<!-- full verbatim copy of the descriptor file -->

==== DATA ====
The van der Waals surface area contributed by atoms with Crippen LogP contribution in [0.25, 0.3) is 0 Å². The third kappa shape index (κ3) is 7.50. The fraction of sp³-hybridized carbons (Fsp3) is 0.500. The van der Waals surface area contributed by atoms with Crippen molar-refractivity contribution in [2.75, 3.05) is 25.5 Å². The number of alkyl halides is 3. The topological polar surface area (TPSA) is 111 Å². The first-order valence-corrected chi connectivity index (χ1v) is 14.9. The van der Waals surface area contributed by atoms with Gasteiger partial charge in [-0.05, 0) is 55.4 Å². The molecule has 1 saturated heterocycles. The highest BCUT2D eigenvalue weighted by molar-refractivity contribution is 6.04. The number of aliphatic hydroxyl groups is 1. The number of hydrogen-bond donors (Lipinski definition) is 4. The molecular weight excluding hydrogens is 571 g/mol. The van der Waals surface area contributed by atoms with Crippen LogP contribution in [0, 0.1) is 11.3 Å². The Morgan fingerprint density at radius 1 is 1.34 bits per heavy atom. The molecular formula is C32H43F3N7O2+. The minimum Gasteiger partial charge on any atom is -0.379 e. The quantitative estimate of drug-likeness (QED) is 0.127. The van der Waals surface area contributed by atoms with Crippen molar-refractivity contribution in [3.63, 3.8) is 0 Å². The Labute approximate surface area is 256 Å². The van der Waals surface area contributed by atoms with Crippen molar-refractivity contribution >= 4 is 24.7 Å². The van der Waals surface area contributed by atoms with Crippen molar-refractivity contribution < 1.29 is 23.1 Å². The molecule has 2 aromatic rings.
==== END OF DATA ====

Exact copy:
The van der Waals surface area contributed by atoms with Crippen LogP contribution in [0.25, 0.3) is 0 Å². The third kappa shape index (κ3) is 7.50. The fraction of sp³-hybridized carbons (Fsp3) is 0.500. The van der Waals surface area contributed by atoms with Crippen molar-refractivity contribution in [2.75, 3.05) is 25.5 Å². The number of alkyl halides is 3. The topological polar surface area (TPSA) is 111 Å². The first-order valence-corrected chi connectivity index (χ1v) is 14.9. The van der Waals surface area contributed by atoms with Gasteiger partial charge in [-0.05, 0) is 55.4 Å². The molecule has 1 saturated heterocycles. The highest BCUT2D eigenvalue weighted by molar-refractivity contribution is 6.04. The number of aliphatic hydroxyl groups is 1. The number of hydrogen-bond donors (Lipinski definition) is 4. The molecular weight excluding hydrogens is 571 g/mol. The van der Waals surface area contributed by atoms with Crippen LogP contribution in [0, 0.1) is 11.3 Å². The Morgan fingerprint density at radius 1 is 1.34 bits per heavy atom. The molecular formula is C32H43F3N7O2+. The minimum Gasteiger partial charge on any atom is -0.379 e. The quantitative estimate of drug-likeness (QED) is 0.127. The van der Waals surface area contributed by atoms with Crippen molar-refractivity contribution in [3.63, 3.8) is 0 Å². The Labute approximate surface area is 256 Å². The van der Waals surface area contributed by atoms with Crippen molar-refractivity contribution >= 4 is 24.7 Å². The van der Waals surface area contributed by atoms with Crippen molar-refractivity contribution < 1.29 is 23.1 Å². The molecule has 2 aromatic rings.